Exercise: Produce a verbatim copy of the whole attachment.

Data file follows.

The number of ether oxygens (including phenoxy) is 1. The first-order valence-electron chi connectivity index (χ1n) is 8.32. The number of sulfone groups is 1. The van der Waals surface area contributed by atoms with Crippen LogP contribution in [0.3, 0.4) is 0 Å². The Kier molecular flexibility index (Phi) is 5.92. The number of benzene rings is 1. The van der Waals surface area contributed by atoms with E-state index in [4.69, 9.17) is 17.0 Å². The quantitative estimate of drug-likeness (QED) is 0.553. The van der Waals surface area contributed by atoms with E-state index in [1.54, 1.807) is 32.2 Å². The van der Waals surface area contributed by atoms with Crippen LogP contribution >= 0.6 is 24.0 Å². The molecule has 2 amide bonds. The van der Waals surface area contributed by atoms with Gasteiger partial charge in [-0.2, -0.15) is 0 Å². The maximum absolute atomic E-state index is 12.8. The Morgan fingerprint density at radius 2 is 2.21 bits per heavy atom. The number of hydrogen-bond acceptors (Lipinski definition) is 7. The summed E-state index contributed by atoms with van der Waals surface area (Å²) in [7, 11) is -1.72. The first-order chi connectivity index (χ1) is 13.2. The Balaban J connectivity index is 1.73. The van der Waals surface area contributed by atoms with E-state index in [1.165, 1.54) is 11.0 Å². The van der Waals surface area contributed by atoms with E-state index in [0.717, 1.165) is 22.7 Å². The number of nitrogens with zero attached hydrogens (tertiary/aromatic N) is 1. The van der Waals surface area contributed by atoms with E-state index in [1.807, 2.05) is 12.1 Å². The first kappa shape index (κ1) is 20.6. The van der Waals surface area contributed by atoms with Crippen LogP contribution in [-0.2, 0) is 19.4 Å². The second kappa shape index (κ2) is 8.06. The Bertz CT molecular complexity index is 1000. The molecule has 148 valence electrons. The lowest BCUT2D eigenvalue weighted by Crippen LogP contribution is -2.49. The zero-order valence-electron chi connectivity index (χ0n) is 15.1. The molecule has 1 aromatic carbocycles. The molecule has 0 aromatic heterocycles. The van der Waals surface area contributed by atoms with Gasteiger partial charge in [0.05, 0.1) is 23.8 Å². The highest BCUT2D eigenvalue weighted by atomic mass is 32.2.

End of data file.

The number of ether oxygens (including phenoxy) is 1. The first-order valence-electron chi connectivity index (χ1n) is 8.32. The number of sulfone groups is 1. The van der Waals surface area contributed by atoms with Crippen LogP contribution in [0.3, 0.4) is 0 Å². The Kier molecular flexibility index (Phi) is 5.92. The number of benzene rings is 1. The van der Waals surface area contributed by atoms with E-state index in [4.69, 9.17) is 17.0 Å². The quantitative estimate of drug-likeness (QED) is 0.553. The van der Waals surface area contributed by atoms with E-state index in [1.54, 1.807) is 32.2 Å². The van der Waals surface area contributed by atoms with Crippen LogP contribution >= 0.6 is 24.0 Å². The molecule has 2 amide bonds. The van der Waals surface area contributed by atoms with Gasteiger partial charge in [-0.2, -0.15) is 0 Å². The maximum absolute atomic E-state index is 12.8. The Morgan fingerprint density at radius 2 is 2.21 bits per heavy atom. The number of hydrogen-bond acceptors (Lipinski definition) is 7. The summed E-state index contributed by atoms with van der Waals surface area (Å²) in [7, 11) is -1.72. The first-order chi connectivity index (χ1) is 13.2. The Balaban J connectivity index is 1.73. The van der Waals surface area contributed by atoms with E-state index in [1.165, 1.54) is 11.0 Å². The van der Waals surface area contributed by atoms with E-state index in [0.717, 1.165) is 22.7 Å². The number of nitrogens with zero attached hydrogens (tertiary/aromatic N) is 1. The van der Waals surface area contributed by atoms with E-state index in [1.807, 2.05) is 12.1 Å². The first kappa shape index (κ1) is 20.6. The van der Waals surface area contributed by atoms with Crippen LogP contribution in [-0.2, 0) is 19.4 Å². The second kappa shape index (κ2) is 8.06. The Bertz CT molecular complexity index is 1000. The molecule has 148 valence electrons. The lowest BCUT2D eigenvalue weighted by Crippen LogP contribution is -2.49. The zero-order valence-electron chi connectivity index (χ0n) is 15.1. The molecule has 1 aromatic carbocycles. The molecule has 0 aromatic heterocycles. The van der Waals surface area contributed by atoms with Gasteiger partial charge in [0.05, 0.1) is 23.8 Å². The highest BCUT2D eigenvalue weighted by atomic mass is 32.2.